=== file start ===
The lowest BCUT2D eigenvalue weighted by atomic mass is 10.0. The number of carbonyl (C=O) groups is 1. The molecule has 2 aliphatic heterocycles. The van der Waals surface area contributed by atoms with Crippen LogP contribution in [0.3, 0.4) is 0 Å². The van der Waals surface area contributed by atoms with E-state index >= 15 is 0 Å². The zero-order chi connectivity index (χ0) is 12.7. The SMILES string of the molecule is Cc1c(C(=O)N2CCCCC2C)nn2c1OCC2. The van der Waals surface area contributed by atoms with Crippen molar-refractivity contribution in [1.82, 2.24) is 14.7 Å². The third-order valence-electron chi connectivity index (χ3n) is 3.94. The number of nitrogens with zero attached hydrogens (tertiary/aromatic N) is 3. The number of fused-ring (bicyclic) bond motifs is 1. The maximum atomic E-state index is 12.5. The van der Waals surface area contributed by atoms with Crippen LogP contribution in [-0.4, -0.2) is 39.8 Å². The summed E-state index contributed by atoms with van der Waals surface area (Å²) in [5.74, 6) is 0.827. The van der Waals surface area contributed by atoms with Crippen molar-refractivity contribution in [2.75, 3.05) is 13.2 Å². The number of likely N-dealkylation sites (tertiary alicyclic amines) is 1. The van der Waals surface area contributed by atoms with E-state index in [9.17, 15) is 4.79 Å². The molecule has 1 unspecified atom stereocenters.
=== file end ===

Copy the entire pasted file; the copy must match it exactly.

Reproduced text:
The lowest BCUT2D eigenvalue weighted by atomic mass is 10.0. The number of carbonyl (C=O) groups is 1. The molecule has 2 aliphatic heterocycles. The van der Waals surface area contributed by atoms with Crippen LogP contribution in [0.3, 0.4) is 0 Å². The van der Waals surface area contributed by atoms with E-state index >= 15 is 0 Å². The zero-order chi connectivity index (χ0) is 12.7. The SMILES string of the molecule is Cc1c(C(=O)N2CCCCC2C)nn2c1OCC2. The van der Waals surface area contributed by atoms with Crippen molar-refractivity contribution in [1.82, 2.24) is 14.7 Å². The third-order valence-electron chi connectivity index (χ3n) is 3.94. The number of nitrogens with zero attached hydrogens (tertiary/aromatic N) is 3. The number of fused-ring (bicyclic) bond motifs is 1. The maximum atomic E-state index is 12.5. The van der Waals surface area contributed by atoms with Crippen LogP contribution in [-0.4, -0.2) is 39.8 Å². The summed E-state index contributed by atoms with van der Waals surface area (Å²) in [5.74, 6) is 0.827. The van der Waals surface area contributed by atoms with Crippen molar-refractivity contribution in [2.75, 3.05) is 13.2 Å². The number of likely N-dealkylation sites (tertiary alicyclic amines) is 1. The van der Waals surface area contributed by atoms with E-state index in [9.17, 15) is 4.79 Å². The molecule has 1 unspecified atom stereocenters.